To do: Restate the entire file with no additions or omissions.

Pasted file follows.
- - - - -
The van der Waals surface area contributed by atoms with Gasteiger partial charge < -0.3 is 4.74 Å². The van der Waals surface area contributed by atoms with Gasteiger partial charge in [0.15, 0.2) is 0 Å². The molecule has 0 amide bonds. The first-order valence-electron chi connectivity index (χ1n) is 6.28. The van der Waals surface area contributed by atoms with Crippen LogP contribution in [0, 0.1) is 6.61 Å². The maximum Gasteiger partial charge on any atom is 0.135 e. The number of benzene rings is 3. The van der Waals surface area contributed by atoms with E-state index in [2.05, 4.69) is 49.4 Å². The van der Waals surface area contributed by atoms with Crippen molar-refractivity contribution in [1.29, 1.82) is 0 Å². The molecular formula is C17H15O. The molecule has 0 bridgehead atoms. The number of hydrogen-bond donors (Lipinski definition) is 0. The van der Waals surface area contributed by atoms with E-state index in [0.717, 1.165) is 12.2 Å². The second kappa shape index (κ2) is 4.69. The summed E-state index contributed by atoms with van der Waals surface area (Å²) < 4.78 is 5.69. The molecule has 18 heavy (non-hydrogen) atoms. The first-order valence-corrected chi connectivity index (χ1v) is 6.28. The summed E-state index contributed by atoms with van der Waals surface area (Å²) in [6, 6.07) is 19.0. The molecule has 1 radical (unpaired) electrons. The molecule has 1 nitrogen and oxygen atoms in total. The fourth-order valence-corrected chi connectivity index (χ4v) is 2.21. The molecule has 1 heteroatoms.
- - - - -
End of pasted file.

The van der Waals surface area contributed by atoms with Gasteiger partial charge < -0.3 is 4.74 Å². The van der Waals surface area contributed by atoms with Gasteiger partial charge in [0.15, 0.2) is 0 Å². The molecule has 0 amide bonds. The first-order valence-electron chi connectivity index (χ1n) is 6.28. The van der Waals surface area contributed by atoms with Crippen LogP contribution in [0, 0.1) is 6.61 Å². The maximum Gasteiger partial charge on any atom is 0.135 e. The number of benzene rings is 3. The van der Waals surface area contributed by atoms with E-state index in [2.05, 4.69) is 49.4 Å². The van der Waals surface area contributed by atoms with Crippen molar-refractivity contribution in [1.29, 1.82) is 0 Å². The molecular formula is C17H15O. The molecule has 0 bridgehead atoms. The number of hydrogen-bond donors (Lipinski definition) is 0. The van der Waals surface area contributed by atoms with E-state index in [0.717, 1.165) is 12.2 Å². The second kappa shape index (κ2) is 4.69. The summed E-state index contributed by atoms with van der Waals surface area (Å²) < 4.78 is 5.69. The molecule has 18 heavy (non-hydrogen) atoms. The first-order valence-corrected chi connectivity index (χ1v) is 6.28. The summed E-state index contributed by atoms with van der Waals surface area (Å²) in [6, 6.07) is 19.0. The molecule has 1 radical (unpaired) electrons. The molecule has 1 nitrogen and oxygen atoms in total. The fourth-order valence-corrected chi connectivity index (χ4v) is 2.21. The molecule has 1 heteroatoms.